Blog Posts in December 2022
Two hundred forty blog posts and sixteen webinar sessions later, it’s time for yet another “year gone by” blog post – I’m shutting down my virtual office and will disappear until mid-January. I’ll read my email should someone experience an urgent support problem but won’t reply to 90% of the other stuff coming in.
I hope you’ll find a few days to disconnect from the crazy pace of the networking world, forget all the marketing shenanigans you encountered in 2022, and focus on your loved ones. I would also like to wish you all the best in 2023!
Finally, I couldn’t resist posting a few teasers of what’s coming in early 20231:
One of the most exciting announcements from the last AWS re:Invent was the Elastic Network Adapter (ENA) Express functionality that uses the Scalable Reliable Datagram (SRD) protocol as the transport protocol for the overlay virtual networks. AWS claims ENA Express can push 25 Gbps over a single TCP flow and that SRD improves the tail latency (99.9 percentile) for high-throughput workloads by 85%.
Ignoring the “DPUs could change the network forever” blogosphere reactions (hint: they won’t), let’s see what could be happening behind the scenes and why SRD improves TCP throughput and tail latency.
The hype generated by the “VMware supports DPU offload” announcement already resulted in fascinating misunderstandings. Here’s what I got from a System Architect:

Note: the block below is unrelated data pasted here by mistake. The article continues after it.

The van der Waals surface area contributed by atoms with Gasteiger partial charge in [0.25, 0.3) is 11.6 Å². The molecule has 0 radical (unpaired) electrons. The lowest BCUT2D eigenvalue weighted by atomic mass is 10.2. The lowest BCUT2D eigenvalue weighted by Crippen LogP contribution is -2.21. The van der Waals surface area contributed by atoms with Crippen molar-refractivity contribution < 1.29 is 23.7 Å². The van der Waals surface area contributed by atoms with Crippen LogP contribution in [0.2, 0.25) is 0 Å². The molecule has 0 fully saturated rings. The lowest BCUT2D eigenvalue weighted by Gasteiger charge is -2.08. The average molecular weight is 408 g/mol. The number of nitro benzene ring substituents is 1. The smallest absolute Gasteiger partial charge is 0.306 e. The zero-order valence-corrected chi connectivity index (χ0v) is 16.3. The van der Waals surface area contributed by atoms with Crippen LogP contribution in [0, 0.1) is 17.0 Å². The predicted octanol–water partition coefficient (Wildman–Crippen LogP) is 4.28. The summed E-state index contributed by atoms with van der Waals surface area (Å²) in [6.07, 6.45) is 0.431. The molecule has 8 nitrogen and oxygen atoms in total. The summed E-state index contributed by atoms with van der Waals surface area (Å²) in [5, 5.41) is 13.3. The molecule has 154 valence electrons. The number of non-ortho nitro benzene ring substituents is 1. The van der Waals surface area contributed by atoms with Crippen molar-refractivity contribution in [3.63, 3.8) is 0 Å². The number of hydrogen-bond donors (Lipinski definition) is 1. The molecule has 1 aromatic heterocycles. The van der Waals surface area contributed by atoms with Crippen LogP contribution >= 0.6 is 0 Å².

We are dealing with an interesting scenario where a customer had limited data center space, but applications demand more resources. We are evaluating whether we could offload ESXi processing to DPUs (Pensando) to use existing servers as bare-metal servers. Would it be a use case for DPU?
First of all, congratulations to whichever vendor marketer managed to put that guy in that state of mind. Well done, sir, well done. Now for a dose of reality.
One of the tiny details Open Networking preachers conveniently forget to mention is the tendency of open-source software to use a gazillion small packages from numerous independent sources to get the job done. Vendors selling commercial products (for example, Cumulus Linux) try their best to select the correct version of every package involved in their product; open-source projects could quickly end in dependency hell.
netlab tries to solve the dependency conundrum with well-defined installation scripts. We recommend you start with a brand new Ubuntu server (or VM) and follow the four lines of instructions1. In that case, you usually get a working system unless something unexpected breaks behind the scenes, like what we experienced a few days ago.
Here’s some common-sense view on hard-coded rules versus machine learning in network operations by Mark Seery – quite often we can specify our response to an event as a simple set of rules, but if we want to identify deviation from “normal” behavior, machine learning might not be a bad idea.
Did you ever wonder why everything in IT becomes slower over time? Our changed expectations and accumulated cruft definitely play a major role.. but it could also be hardware. For more details (and fun reading), explore Fail-Slow at Scale: Evidence of Hardware Performance Faults in Large Production Systems.
I keep getting questions along the lines of “is network automation practical/a reality?” with arguments like: